Arts Desk

The Blueprint Period

Though luxury condos and high-dollar restaurants may be the most obvious signs of investment in Washington, a few D.C. arts venues are getting a much-needed boost, too. Here are a few of them.

Church Street Theater
D.C. company Keegan Theatre’s primary venue in Dupont Circle “was never really properly equipped as a fully functioning theater, at least not for sold-out houses of 100-plus,” says Producing Artistic Director Mark A. Rhea. For one, it only has two single-toilet bathrooms shared by the cast, crew, and audience.

The planned $4 million renovation will open up the lobby with a multilevel glass vestibule and an elevator for ADA access. Cast and crew will get a dressing room space, a green room, a rehearsal room, and a classroom space for acting classes.

The renovation plans grew out of an anonymous patron’s wish for a bathroom upgrade, says Rhea. But it soon snowballed into a plan to redo the whole building. The patron has agreed to donate $1.5 million for the project, and Keegan is a little more than halfway to reaching its fundraising goal of $4 million.

It’s unclear, though, when building can begin. Rhea says the company is getting through what it hopes are the closing negotiations to purchase the building. Once that’s done, Rhea estimates that renovations will take place over six to nine months. —May Wildman

Pleasant Plains Workshop
The two-year-old art space on Georgia Avenue NW recently announced plans to take over the vacant neighboring space formerly occupied by Soul Vegetarian restaurant.

It plans to build a screenprinting studio and offer more classes and exhibits, dedicating its current space to retail and gallery space for local artists.

Pleasant Plains Workshop recently launched an Indiegogo campaign to raise $10,000 for screenprinting equipment, signage, a pressure washer, and a custom mural, among other upgrades. Need an incentive to donate? Give $30, and you get a “Georgia Ave. is for Lovers” T-shirt. —Ally Schweitzer

Dance Place
After 27 years in a former warehouse in Brookland, Dance Place is finally getting a makeover. Beginning in August, the dance venue plans to redo its lobby, upgrade its lighting and sound, swap out its theater seats, expand its dressing rooms, update its offices, and add a small third studio. It’s projected to reopen in March 2014.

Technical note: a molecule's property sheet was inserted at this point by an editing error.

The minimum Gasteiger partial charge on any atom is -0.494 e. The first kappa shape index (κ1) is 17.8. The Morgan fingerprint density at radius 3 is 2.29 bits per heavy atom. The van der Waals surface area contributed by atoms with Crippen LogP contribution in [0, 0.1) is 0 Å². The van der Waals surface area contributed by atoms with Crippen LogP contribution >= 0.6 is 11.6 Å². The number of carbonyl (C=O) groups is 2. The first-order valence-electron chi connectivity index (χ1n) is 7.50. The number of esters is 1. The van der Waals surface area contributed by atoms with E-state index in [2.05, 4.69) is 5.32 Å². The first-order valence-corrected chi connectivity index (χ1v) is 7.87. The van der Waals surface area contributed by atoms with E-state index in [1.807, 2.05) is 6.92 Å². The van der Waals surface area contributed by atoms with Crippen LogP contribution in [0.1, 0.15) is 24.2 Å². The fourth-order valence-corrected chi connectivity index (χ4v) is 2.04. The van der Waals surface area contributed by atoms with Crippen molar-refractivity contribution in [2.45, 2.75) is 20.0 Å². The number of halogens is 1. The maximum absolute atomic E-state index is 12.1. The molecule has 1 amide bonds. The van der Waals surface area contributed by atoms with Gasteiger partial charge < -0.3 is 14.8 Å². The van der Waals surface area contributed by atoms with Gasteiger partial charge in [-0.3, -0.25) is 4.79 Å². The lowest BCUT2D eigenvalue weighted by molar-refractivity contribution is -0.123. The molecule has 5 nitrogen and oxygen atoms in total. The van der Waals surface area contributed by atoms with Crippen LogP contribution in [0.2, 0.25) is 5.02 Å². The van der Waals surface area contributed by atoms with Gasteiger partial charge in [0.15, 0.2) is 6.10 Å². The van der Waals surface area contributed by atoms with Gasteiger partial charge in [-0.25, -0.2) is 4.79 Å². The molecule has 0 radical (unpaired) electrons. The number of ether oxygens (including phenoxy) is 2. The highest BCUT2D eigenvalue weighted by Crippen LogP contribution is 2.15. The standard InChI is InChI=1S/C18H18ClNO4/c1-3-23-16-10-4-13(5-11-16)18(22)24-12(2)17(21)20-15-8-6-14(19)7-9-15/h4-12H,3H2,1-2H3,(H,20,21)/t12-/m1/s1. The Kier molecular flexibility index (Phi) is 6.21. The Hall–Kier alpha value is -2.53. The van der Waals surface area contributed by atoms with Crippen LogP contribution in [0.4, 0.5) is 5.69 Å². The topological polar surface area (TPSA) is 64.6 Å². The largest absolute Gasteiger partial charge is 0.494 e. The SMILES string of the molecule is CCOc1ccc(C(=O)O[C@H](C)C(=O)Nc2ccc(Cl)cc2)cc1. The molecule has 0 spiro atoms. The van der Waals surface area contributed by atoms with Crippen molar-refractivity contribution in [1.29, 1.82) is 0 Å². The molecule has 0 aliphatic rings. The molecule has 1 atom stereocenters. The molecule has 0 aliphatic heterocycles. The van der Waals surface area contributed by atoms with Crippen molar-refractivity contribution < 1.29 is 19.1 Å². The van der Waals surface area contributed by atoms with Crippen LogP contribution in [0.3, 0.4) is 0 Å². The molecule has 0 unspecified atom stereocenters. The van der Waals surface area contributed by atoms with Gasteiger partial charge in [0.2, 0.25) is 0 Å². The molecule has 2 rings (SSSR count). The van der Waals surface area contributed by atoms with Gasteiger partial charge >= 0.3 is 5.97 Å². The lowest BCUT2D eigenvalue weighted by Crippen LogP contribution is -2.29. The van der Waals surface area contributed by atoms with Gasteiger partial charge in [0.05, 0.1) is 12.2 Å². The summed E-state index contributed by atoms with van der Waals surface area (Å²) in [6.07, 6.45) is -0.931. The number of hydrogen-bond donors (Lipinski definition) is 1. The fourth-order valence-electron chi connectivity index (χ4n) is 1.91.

In the meantime, Dance Place will continue to hold regularly scheduled classes in the Brookland loft space and new community center space being built nearby on 8th Street NE. Dance Place plans to perform once a month throughout the renovation period at other local theaters. Performances are already scheduled at the Atlas Performing Arts Center, and the staff is seeking additional opportunities. So far, it’s raised $2.55 million toward a goal of $5 million with the help of the community, the national initiative Leveraging Investments in Creativity, and The Howard and Geraldine Polinger Family Foundation, for which the lobby will be named. —Zosia Dunn

Renwick Gallery
In 1972, the Renwick Gallery became a home for craft and decorative arts, and it hasn’t been renovated since. The Smithsonian recently announced that it will close the museum for renovations next year and reopen, it hopes, in 2016.

Designed by James Renwick, Jr., who also designed the Smithsonian Castle, in the mid-19th century, the space was intended to house the Corcoran Gallery of Art but soon proved to be too small for William Corcoran’s collection.

The Renwick is due for an HVAC overhaul; improvements to its electrical, plumbing, and communication systems; and updates to offices and workshops. A key goal of the renovation is to convert its lighting to LED to improve energy efficiency. The revitalization will be financed by 50-50 public-private split funds, but the Smithsonian hasn’t yet disclosed its total cost. —May Wildman

The print version of this article was published March 1. See the dead-tree version below.


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